Ensō, The Work of Ursula Schulz-Dornburg and Taizo Kuroda

Design Exchange featured the presence of a young contemporary gallery at Photo London in May this year. With its selection of eclectic photographs, Tristan Hoare made a strong impression on the art scene in London. This time Tristan Hoare is back with its inaugural exhibition at their new gallery at Six Fitzroy Square. Ensō is an exciting show that combines the both the skills of photography and the craft of producing beautiful, unglazed Japanese Yakishime porcelain.

Ensō is a minimal Buddhist concept that’s defined as a circle that is hand drawn in one or two uninhibited brushstrokes to express a moment when the mind is free to let the body create.

Taizo Kuroda Untitled III (Cracked Bowl III), 2015 Yakishime porcelain

Taizo Kuroda Untitled III (Cracked Bowl III), 2015 Yakishime porcelain

While both artists – Ursula Schulz-Dornburg and Taizo Kuroda – work in different mediums, this show brings together the underlying unity in their work: each of them attempts to reach something that is beyond physical representation. One of the most beautiful aspects of the work is the colour, or lack thereof. Each piece that will be on show masterfully uses the simplest idea of shadow and texture in beautiful, spectral works.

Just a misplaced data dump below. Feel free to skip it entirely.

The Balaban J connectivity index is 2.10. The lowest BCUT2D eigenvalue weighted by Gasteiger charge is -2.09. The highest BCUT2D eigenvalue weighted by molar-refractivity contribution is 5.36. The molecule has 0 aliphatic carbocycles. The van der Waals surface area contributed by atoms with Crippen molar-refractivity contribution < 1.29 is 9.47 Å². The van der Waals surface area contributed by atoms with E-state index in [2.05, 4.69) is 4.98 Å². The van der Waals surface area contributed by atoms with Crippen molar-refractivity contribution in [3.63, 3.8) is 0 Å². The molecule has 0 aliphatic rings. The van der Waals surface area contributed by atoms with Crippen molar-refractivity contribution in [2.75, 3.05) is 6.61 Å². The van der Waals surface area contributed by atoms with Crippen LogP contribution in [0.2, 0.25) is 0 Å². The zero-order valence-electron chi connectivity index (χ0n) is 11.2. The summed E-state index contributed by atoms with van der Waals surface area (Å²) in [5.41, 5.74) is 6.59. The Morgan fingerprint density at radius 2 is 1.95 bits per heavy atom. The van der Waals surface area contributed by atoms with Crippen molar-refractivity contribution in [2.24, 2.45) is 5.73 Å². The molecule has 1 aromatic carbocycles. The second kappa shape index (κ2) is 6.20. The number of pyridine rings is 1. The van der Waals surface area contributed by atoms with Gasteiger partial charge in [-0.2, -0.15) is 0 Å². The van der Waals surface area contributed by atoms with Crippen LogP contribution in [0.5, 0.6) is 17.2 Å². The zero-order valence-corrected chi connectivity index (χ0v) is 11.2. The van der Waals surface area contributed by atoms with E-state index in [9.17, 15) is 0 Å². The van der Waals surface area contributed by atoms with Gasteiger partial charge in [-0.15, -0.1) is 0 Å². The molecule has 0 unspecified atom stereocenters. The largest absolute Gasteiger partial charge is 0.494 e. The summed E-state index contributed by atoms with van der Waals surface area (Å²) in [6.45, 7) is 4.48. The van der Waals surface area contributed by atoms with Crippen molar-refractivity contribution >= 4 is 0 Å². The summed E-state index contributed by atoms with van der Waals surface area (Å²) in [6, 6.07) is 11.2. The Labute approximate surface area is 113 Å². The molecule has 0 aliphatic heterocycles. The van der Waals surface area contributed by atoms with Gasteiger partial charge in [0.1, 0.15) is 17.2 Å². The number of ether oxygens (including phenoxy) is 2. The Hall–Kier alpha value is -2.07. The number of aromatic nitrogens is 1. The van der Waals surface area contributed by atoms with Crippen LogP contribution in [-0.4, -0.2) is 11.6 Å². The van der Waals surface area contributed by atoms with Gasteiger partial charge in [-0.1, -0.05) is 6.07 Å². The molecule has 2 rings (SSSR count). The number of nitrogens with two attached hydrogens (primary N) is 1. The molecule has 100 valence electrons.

Ursula Schulz-Dornburg Ararat. Armenia. 2006 (01), 2006 Gelatin silver print

Ursula Schulz-Dornburg Ararat. Armenia. 2006 (01), 2006 Gelatin silver print

Ursula Schulz-Dornburg’s investigations take the form of a series of photographs. She develops narrative topographies, often focusing on ancient transitory places, whose combinations build different perspectives and layers. They rarely have people in them, but feel inhabited, they have presence. Something beyond the surface is glimpsed through the repetition of the external forms.

Ursula Schulz-Dornburg Mesopotamia, Irak. April 1980, 1980 Vintage gelatin silver print

Ursula Schulz-Dornburg Mesopotamia, Irak. April 1980, 1980 Vintage gelatin silver print

Taizo Kuroda uses unglazed white porcelain in a similar investigative process. For many years he focused on the same six shapes, working on them over and over again. His latest obsession are cylinders. He describes long days and nights focusing on cylinders trying to achieve the perfect shape. In order to relax between these sessions, he makes tea pots. This is because they have a known structure and rules; a handle, a mouth and a spout. Through these repeated shapes he attempts to go beyond the form. “What I am ultimately looking for is a perfect space. I am not ready yet to make such a form however. With a wheel it is possible to make a piece that is almost perfect, but I cannot allow myself to do that yet.”

Untitled II (Cracked Bowl II), 2015 Yakishime porcelain

Untitled II (Cracked Bowl II), 2015 Yakishime porcelain

Taizo Kuroda Untitled 22 (Flower Vase III), 2015 Yakishime porcelain

Taizo Kuroda Untitled 22 (Flower Vase III), 2015 Yakishime porcelain

Under the informed eye of Tristan and gallery manager and curator Luci Stephens, this exhibition is a celebration of craft, but not in the modern, or traditional sense of the word. Each object is painstakingly thought-over, built and designed. Each one meticulously made and constructed to create a sense of beauty in the barren.

Ensō will run from 16 Sep – 21st Oct at Tristan Hoare

6 Fitzroy Square, London, W1T 5HJ

Words: Josh Plough


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